DHPA submitted comments in response to a Request for Information (RFI) from the Office of Inspector General (OIG) in the U.S. Department of Health and Human Services regarding the need to modernize the Anti-Kickback Statute. DHPA’s comment letter complements another set of comments submitted to CMS which focused on modernizing the Stark law to remove barriers to care coordination in a value-based payment system.
As OIG noted in its RFI, there is a clear intersection between the Stark law and Anti-Kickback Statute when it comes to addressing barriers to care coordination in a value-based payment system. OIG (much like CMS) asked for concrete examples of the types of alternative payment models (APMs) and other novel financial arrangements that physician practices are trying to develop for the benefit of Medicare beneficiaries and other patients.
DHPA’s letter shared two examples that DHPA member practices were instrumental in developing – Project Sonar and the Colonoscopy Advanced APM – that have been blocked from use with Medicare beneficiaries because of challenges with the Anti-Kickback Statute and Stark law. These laws were created decades ago in a fee-for-service payment system that did not contemplate the type of care coordination and sharing of resources across health care entities that are so critical to success in a value-based payment system.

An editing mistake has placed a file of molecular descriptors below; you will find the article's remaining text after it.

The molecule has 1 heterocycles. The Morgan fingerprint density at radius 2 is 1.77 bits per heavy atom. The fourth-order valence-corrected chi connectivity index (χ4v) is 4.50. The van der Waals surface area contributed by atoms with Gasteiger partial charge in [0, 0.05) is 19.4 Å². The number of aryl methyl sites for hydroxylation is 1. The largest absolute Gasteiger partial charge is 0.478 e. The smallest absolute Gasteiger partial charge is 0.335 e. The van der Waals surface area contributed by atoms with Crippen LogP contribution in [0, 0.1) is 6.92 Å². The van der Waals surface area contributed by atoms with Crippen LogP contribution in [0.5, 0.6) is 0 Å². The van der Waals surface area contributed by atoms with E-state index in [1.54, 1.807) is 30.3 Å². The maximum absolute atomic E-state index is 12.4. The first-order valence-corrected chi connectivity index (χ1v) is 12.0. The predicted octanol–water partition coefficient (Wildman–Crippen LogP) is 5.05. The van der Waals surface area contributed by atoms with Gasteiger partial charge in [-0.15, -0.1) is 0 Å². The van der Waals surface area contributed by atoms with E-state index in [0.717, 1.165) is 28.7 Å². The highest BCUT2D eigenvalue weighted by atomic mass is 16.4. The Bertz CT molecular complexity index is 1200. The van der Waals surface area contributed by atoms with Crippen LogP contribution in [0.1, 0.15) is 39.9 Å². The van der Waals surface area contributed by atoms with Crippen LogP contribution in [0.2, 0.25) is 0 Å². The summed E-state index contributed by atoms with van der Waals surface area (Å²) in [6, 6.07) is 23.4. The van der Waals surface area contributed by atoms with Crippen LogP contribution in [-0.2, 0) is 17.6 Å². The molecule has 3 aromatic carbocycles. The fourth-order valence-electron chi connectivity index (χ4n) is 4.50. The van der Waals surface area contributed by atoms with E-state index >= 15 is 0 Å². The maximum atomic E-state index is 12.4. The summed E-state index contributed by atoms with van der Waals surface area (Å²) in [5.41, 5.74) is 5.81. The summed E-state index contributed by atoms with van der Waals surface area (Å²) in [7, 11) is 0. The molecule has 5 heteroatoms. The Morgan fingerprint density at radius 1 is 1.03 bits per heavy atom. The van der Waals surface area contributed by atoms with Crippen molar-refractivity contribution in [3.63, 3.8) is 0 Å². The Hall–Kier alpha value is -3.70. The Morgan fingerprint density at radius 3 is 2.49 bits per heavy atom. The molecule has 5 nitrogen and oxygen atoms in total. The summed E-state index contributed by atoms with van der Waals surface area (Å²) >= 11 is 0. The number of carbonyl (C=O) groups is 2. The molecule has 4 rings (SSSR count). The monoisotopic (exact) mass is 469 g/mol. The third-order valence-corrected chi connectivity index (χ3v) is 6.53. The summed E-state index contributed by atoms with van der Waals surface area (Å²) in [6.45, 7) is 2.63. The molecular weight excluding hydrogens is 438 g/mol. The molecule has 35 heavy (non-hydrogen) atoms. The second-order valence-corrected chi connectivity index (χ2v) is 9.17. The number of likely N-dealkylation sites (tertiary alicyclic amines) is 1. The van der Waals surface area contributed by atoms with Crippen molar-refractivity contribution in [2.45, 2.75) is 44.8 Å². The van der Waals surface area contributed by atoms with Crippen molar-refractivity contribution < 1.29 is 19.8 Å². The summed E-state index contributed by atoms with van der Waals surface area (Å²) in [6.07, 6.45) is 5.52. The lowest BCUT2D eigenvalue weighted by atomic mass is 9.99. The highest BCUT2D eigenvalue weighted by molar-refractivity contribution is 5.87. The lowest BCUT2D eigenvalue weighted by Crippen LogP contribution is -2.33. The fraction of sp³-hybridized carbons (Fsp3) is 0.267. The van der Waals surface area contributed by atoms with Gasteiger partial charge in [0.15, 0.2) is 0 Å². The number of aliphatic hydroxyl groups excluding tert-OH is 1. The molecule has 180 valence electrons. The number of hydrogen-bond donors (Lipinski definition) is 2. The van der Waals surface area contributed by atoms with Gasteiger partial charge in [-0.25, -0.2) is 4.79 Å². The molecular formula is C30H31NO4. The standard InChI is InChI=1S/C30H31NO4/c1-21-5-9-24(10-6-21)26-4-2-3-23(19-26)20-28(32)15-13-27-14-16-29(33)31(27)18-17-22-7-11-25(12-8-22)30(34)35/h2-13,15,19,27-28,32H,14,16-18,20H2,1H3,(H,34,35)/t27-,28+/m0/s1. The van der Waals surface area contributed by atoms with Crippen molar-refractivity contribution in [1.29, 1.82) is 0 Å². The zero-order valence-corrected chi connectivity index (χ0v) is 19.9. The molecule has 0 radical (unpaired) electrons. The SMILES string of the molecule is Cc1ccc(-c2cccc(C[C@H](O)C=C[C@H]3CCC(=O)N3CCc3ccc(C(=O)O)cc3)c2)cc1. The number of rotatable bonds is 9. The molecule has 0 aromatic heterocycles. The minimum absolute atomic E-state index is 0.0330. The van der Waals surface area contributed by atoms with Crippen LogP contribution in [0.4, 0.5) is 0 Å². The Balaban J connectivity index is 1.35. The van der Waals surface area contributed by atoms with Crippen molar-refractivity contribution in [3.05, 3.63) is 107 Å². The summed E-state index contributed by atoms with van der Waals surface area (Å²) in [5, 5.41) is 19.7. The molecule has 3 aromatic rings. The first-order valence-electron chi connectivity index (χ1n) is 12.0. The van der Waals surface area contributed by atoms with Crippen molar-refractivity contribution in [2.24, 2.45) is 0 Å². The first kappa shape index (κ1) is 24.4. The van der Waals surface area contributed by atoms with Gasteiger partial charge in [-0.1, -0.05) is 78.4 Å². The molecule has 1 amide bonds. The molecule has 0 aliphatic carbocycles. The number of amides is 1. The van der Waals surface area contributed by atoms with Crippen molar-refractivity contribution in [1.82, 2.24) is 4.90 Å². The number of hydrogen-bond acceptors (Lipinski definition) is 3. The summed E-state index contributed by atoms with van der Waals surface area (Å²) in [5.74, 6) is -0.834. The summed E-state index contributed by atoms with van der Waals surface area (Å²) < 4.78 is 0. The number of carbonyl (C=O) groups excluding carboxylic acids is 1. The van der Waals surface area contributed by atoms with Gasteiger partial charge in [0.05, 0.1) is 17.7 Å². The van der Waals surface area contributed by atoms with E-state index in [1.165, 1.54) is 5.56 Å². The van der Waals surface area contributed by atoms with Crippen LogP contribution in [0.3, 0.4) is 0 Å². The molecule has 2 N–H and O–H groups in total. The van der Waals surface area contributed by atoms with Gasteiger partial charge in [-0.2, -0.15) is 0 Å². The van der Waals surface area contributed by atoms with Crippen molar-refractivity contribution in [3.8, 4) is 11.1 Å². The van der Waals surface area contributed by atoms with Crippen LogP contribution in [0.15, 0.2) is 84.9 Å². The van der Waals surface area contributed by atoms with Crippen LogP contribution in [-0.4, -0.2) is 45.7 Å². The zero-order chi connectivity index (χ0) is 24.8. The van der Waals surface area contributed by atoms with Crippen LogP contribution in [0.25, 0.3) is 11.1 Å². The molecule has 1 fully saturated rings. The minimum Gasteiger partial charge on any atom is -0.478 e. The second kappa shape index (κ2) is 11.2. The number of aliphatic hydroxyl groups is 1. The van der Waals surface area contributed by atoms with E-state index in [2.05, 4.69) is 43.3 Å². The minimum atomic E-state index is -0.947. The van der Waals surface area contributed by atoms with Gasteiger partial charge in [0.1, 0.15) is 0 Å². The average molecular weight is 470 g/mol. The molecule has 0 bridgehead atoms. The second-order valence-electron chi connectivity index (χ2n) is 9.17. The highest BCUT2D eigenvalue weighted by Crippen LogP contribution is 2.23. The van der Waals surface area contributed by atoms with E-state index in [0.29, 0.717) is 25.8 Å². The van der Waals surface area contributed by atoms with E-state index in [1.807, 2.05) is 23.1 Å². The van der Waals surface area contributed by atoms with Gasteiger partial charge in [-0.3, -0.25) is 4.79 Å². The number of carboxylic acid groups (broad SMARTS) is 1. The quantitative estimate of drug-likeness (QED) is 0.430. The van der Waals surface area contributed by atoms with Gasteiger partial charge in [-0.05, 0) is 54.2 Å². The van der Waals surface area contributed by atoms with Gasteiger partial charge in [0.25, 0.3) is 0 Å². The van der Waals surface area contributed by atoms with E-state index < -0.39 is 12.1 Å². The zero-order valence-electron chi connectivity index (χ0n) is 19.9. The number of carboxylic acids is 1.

DHPA asked OIG to take the following steps to ensure that value-based payment arrangements work well for all physicians, including GI physicians who care for patients in the independent practice setting:
- Exercise existing regulatory authority to create a comprehensive waiver of the Anti-Kickback Statute for participants in bona fide APMs so that independent gastroenterology (and other specialty) practices can participate in a full complement of APMs.
- Create a new safe harbor under the Anti-Kickback Statute to encourage development and operation of APMs and other value-based care delivery models.
- Support passage of the bipartisan Medicare Care Coordination Improvement Act (S. 2051, H.R. 4206) as a mechanism for making those changes to health care fraud and abuse laws that cannot be achieved through regulation.
Click here to read the full comment letter.